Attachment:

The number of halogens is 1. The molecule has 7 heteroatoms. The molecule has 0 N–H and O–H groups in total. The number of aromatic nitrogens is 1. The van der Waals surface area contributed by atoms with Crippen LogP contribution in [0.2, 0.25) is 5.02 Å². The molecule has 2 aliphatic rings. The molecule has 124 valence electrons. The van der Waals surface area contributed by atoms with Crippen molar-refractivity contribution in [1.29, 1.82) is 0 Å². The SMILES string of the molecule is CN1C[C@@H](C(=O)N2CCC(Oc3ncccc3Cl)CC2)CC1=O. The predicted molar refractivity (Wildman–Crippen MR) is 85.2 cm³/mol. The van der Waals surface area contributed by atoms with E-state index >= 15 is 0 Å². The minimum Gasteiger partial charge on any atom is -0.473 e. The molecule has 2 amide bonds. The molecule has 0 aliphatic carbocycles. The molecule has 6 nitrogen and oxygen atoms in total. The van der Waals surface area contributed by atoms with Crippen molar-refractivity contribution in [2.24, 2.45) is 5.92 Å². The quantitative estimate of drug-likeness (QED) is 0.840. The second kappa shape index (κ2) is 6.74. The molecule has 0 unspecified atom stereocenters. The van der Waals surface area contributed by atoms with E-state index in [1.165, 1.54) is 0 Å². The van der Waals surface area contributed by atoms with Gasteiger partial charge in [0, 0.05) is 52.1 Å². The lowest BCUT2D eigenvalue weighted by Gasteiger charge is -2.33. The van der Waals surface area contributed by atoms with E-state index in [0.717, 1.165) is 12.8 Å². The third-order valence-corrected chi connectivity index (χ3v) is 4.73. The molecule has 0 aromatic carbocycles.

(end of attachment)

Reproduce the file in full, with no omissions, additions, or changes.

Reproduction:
The number of halogens is 1. The molecule has 7 heteroatoms. The molecule has 0 N–H and O–H groups in total. The number of aromatic nitrogens is 1. The van der Waals surface area contributed by atoms with Crippen LogP contribution in [0.2, 0.25) is 5.02 Å². The molecule has 2 aliphatic rings. The molecule has 124 valence electrons. The van der Waals surface area contributed by atoms with Crippen molar-refractivity contribution in [1.29, 1.82) is 0 Å². The SMILES string of the molecule is CN1C[C@@H](C(=O)N2CCC(Oc3ncccc3Cl)CC2)CC1=O. The predicted molar refractivity (Wildman–Crippen MR) is 85.2 cm³/mol. The van der Waals surface area contributed by atoms with E-state index >= 15 is 0 Å². The minimum Gasteiger partial charge on any atom is -0.473 e. The molecule has 2 amide bonds. The molecule has 0 aliphatic carbocycles. The molecule has 6 nitrogen and oxygen atoms in total. The van der Waals surface area contributed by atoms with Crippen molar-refractivity contribution in [2.24, 2.45) is 5.92 Å². The quantitative estimate of drug-likeness (QED) is 0.840. The second kappa shape index (κ2) is 6.74. The molecule has 0 unspecified atom stereocenters. The van der Waals surface area contributed by atoms with E-state index in [1.165, 1.54) is 0 Å². The van der Waals surface area contributed by atoms with Gasteiger partial charge in [0, 0.05) is 52.1 Å². The lowest BCUT2D eigenvalue weighted by Gasteiger charge is -2.33. The van der Waals surface area contributed by atoms with E-state index in [0.717, 1.165) is 12.8 Å². The third-order valence-corrected chi connectivity index (χ3v) is 4.73. The molecule has 0 aromatic carbocycles.